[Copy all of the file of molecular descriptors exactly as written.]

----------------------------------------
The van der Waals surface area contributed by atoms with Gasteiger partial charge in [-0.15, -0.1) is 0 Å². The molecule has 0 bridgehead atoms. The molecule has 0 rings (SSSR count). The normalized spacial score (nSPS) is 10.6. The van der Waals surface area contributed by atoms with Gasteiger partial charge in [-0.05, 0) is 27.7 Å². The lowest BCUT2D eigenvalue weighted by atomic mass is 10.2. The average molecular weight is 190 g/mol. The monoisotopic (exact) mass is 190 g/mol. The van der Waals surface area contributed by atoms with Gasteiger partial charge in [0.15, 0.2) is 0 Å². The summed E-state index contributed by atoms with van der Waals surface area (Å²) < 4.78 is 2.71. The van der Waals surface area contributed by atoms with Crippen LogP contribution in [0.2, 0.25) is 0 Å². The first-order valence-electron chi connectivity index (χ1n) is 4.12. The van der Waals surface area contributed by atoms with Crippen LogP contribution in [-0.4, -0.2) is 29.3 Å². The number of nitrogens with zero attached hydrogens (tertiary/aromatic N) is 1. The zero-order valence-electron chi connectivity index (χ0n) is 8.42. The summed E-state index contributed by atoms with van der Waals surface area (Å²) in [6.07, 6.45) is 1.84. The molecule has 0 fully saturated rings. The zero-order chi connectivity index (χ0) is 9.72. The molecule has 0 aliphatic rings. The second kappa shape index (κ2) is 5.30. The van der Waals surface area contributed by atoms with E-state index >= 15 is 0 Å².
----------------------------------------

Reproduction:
The van der Waals surface area contributed by atoms with Gasteiger partial charge in [-0.15, -0.1) is 0 Å². The molecule has 0 bridgehead atoms. The molecule has 0 rings (SSSR count). The normalized spacial score (nSPS) is 10.6. The van der Waals surface area contributed by atoms with Gasteiger partial charge in [-0.05, 0) is 27.7 Å². The lowest BCUT2D eigenvalue weighted by atomic mass is 10.2. The average molecular weight is 190 g/mol. The monoisotopic (exact) mass is 190 g/mol. The van der Waals surface area contributed by atoms with Gasteiger partial charge in [0.15, 0.2) is 0 Å². The summed E-state index contributed by atoms with van der Waals surface area (Å²) < 4.78 is 2.71. The van der Waals surface area contributed by atoms with Crippen LogP contribution in [0.2, 0.25) is 0 Å². The first-order valence-electron chi connectivity index (χ1n) is 4.12. The van der Waals surface area contributed by atoms with Crippen LogP contribution in [-0.4, -0.2) is 29.3 Å². The number of nitrogens with zero attached hydrogens (tertiary/aromatic N) is 1. The zero-order valence-electron chi connectivity index (χ0n) is 8.42. The summed E-state index contributed by atoms with van der Waals surface area (Å²) in [6.07, 6.45) is 1.84. The molecule has 0 fully saturated rings. The zero-order chi connectivity index (χ0) is 9.72. The molecule has 0 aliphatic rings. The second kappa shape index (κ2) is 5.30. The van der Waals surface area contributed by atoms with E-state index >= 15 is 0 Å².